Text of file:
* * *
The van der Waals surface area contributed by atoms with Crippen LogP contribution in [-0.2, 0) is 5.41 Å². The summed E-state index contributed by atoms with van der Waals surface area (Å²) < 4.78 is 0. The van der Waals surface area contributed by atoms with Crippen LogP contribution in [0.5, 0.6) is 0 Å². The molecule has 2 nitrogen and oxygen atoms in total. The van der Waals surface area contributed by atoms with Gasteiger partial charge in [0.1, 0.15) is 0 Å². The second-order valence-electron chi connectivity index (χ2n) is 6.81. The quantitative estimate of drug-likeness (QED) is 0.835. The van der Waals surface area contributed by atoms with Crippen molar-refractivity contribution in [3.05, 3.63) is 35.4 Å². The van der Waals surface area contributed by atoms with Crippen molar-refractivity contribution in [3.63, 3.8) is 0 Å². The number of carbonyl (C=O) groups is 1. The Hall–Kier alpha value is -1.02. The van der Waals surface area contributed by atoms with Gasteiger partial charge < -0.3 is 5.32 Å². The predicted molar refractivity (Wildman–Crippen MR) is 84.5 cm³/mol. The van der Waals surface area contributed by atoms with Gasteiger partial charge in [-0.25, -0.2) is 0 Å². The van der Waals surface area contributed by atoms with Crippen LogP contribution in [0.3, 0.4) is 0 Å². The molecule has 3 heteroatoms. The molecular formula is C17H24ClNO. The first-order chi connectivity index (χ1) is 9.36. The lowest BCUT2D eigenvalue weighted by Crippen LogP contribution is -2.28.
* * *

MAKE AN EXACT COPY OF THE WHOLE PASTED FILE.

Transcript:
The van der Waals surface area contributed by atoms with Crippen LogP contribution in [-0.2, 0) is 5.41 Å². The summed E-state index contributed by atoms with van der Waals surface area (Å²) < 4.78 is 0. The van der Waals surface area contributed by atoms with Crippen LogP contribution in [0.5, 0.6) is 0 Å². The molecule has 2 nitrogen and oxygen atoms in total. The van der Waals surface area contributed by atoms with Gasteiger partial charge in [0.1, 0.15) is 0 Å². The second-order valence-electron chi connectivity index (χ2n) is 6.81. The quantitative estimate of drug-likeness (QED) is 0.835. The van der Waals surface area contributed by atoms with Crippen molar-refractivity contribution in [3.05, 3.63) is 35.4 Å². The van der Waals surface area contributed by atoms with Crippen molar-refractivity contribution in [3.63, 3.8) is 0 Å². The number of carbonyl (C=O) groups is 1. The Hall–Kier alpha value is -1.02. The van der Waals surface area contributed by atoms with Gasteiger partial charge < -0.3 is 5.32 Å². The predicted molar refractivity (Wildman–Crippen MR) is 84.5 cm³/mol. The van der Waals surface area contributed by atoms with Gasteiger partial charge in [-0.25, -0.2) is 0 Å². The van der Waals surface area contributed by atoms with Crippen LogP contribution in [0.3, 0.4) is 0 Å². The molecule has 3 heteroatoms. The molecular formula is C17H24ClNO. The first-order chi connectivity index (χ1) is 9.36. The lowest BCUT2D eigenvalue weighted by Crippen LogP contribution is -2.28.